Cowry Shells

The deepest emotional impacts so often can arise from the smallest moments and/or objects. As we toured Jefferson’s mansion, one of our guides pointed out that one of the objects that had been excavated from the so-called “Negro quarter” had been a cowry shell. He held up the tiny shell,

Cowrie

which to my eyes seemed so insignificant, and he told us that these shells come from the Indian Ocean, hence, it must have been brought to North America by an enslaved African. To my uneducated eye, the cowry shell looks like a million other sea shells that one can come across on any coast, but indeed, it is not. It originates from the eastern side of Africa and was so treasured that some enslaved person(s) managed to hold onto it all the way across the ocean and to Jefferson’s plantation where she hid it in a pit under her housing. When I was told the story, I was moved, but the detail quickly slid underneath the dense mass of all of the other scenes and narratives of Monticello.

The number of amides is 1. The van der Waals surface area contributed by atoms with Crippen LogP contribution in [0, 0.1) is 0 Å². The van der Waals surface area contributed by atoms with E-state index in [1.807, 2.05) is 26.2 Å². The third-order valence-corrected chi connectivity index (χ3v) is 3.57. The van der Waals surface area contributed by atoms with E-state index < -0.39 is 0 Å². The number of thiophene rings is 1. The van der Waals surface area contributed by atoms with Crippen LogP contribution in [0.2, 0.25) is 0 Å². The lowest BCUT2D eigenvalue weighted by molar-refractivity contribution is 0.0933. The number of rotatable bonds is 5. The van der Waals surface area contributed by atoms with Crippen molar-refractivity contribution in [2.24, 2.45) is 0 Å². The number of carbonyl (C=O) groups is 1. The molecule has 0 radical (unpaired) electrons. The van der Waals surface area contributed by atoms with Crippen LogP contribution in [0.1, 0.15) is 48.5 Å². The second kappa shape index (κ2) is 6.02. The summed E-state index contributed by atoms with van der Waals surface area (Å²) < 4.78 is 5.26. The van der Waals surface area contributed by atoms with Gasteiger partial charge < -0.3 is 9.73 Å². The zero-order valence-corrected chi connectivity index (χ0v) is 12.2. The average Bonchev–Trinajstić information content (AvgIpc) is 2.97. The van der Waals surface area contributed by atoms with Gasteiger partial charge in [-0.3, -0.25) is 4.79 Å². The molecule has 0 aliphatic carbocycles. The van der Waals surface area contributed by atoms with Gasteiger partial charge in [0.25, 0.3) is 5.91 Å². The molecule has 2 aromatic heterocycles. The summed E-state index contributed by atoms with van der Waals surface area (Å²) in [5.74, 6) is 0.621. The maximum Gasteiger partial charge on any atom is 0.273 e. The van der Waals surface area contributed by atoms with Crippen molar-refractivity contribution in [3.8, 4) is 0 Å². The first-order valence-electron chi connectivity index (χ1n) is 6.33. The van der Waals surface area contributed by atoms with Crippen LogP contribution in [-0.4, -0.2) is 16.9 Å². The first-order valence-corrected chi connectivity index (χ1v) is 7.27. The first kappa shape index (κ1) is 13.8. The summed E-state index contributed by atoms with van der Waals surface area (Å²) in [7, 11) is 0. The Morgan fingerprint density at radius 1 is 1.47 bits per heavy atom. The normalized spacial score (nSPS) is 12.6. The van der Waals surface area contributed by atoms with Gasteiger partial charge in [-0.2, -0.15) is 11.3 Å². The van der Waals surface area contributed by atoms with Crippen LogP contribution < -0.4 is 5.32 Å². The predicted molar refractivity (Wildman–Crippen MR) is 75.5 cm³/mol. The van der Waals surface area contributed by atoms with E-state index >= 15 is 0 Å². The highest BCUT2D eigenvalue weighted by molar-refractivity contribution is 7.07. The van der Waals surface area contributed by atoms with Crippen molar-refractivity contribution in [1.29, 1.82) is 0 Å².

Two days later, however, I was standing in the Brooklyn Museum, and in a startling moment of synchronicity, I found myself staring at a mask,

mask1.jpg
Bwoom mask from the Democratic Republic of the Congo, dated late 19th or early 20th century.

from the region of the Republic of Congo. The neck of the mask was covered in cowry shells. Then, I saw another object,

mask2
An object from Nigeria, dated late 19th or early 20th century.

this time from Nigeria, with even more cowry shells. Finally, there was one more mask, from Liberia. The crown of this piece was adorned with three rows of cowry shells.

mask3
A mask from Liberia, dated from the early 20th century

Each one is evocative, even though the information on the cards next to the respective masks is scant.  The masks themselves, stripped of their original context though they are, nevertheless manage to convey such a richness of deeply human emotion that the tragedy of the single cowry shell at Monticello suddenly seems to be more than can be borne.

 

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